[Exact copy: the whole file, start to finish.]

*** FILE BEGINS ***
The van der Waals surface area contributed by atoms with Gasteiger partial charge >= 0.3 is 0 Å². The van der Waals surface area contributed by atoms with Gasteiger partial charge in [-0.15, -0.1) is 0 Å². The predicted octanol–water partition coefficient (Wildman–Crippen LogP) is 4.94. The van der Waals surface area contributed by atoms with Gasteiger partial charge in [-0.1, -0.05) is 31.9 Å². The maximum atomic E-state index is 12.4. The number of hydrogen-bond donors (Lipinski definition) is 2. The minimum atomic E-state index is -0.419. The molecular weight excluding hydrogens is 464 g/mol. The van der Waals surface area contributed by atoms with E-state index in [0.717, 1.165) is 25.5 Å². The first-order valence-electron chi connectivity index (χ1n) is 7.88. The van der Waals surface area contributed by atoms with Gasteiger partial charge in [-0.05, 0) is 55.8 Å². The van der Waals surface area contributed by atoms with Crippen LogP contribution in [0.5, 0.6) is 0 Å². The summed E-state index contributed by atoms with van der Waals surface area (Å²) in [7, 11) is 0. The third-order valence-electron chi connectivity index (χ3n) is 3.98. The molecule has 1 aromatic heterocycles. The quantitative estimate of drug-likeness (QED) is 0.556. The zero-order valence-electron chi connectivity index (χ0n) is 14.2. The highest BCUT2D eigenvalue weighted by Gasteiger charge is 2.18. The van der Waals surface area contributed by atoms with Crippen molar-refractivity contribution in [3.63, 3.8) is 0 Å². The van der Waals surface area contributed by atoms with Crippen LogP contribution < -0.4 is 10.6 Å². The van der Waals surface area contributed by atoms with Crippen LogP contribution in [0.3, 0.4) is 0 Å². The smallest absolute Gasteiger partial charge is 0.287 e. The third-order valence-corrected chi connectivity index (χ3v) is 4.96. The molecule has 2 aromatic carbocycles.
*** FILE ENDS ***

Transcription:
The van der Waals surface area contributed by atoms with Gasteiger partial charge >= 0.3 is 0 Å². The van der Waals surface area contributed by atoms with Gasteiger partial charge in [-0.15, -0.1) is 0 Å². The predicted octanol–water partition coefficient (Wildman–Crippen LogP) is 4.94. The van der Waals surface area contributed by atoms with Gasteiger partial charge in [-0.1, -0.05) is 31.9 Å². The maximum atomic E-state index is 12.4. The number of hydrogen-bond donors (Lipinski definition) is 2. The minimum atomic E-state index is -0.419. The molecular weight excluding hydrogens is 464 g/mol. The van der Waals surface area contributed by atoms with E-state index in [0.717, 1.165) is 25.5 Å². The first-order valence-electron chi connectivity index (χ1n) is 7.88. The van der Waals surface area contributed by atoms with Gasteiger partial charge in [-0.05, 0) is 55.8 Å². The van der Waals surface area contributed by atoms with Crippen LogP contribution in [0.5, 0.6) is 0 Å². The summed E-state index contributed by atoms with van der Waals surface area (Å²) in [7, 11) is 0. The third-order valence-electron chi connectivity index (χ3n) is 3.98. The molecule has 1 aromatic heterocycles. The quantitative estimate of drug-likeness (QED) is 0.556. The zero-order valence-electron chi connectivity index (χ0n) is 14.2. The highest BCUT2D eigenvalue weighted by Gasteiger charge is 2.18. The van der Waals surface area contributed by atoms with Crippen molar-refractivity contribution in [3.63, 3.8) is 0 Å². The van der Waals surface area contributed by atoms with Crippen LogP contribution < -0.4 is 10.6 Å². The van der Waals surface area contributed by atoms with Crippen LogP contribution in [0.3, 0.4) is 0 Å². The smallest absolute Gasteiger partial charge is 0.287 e. The third-order valence-corrected chi connectivity index (χ3v) is 4.96. The molecule has 2 aromatic carbocycles.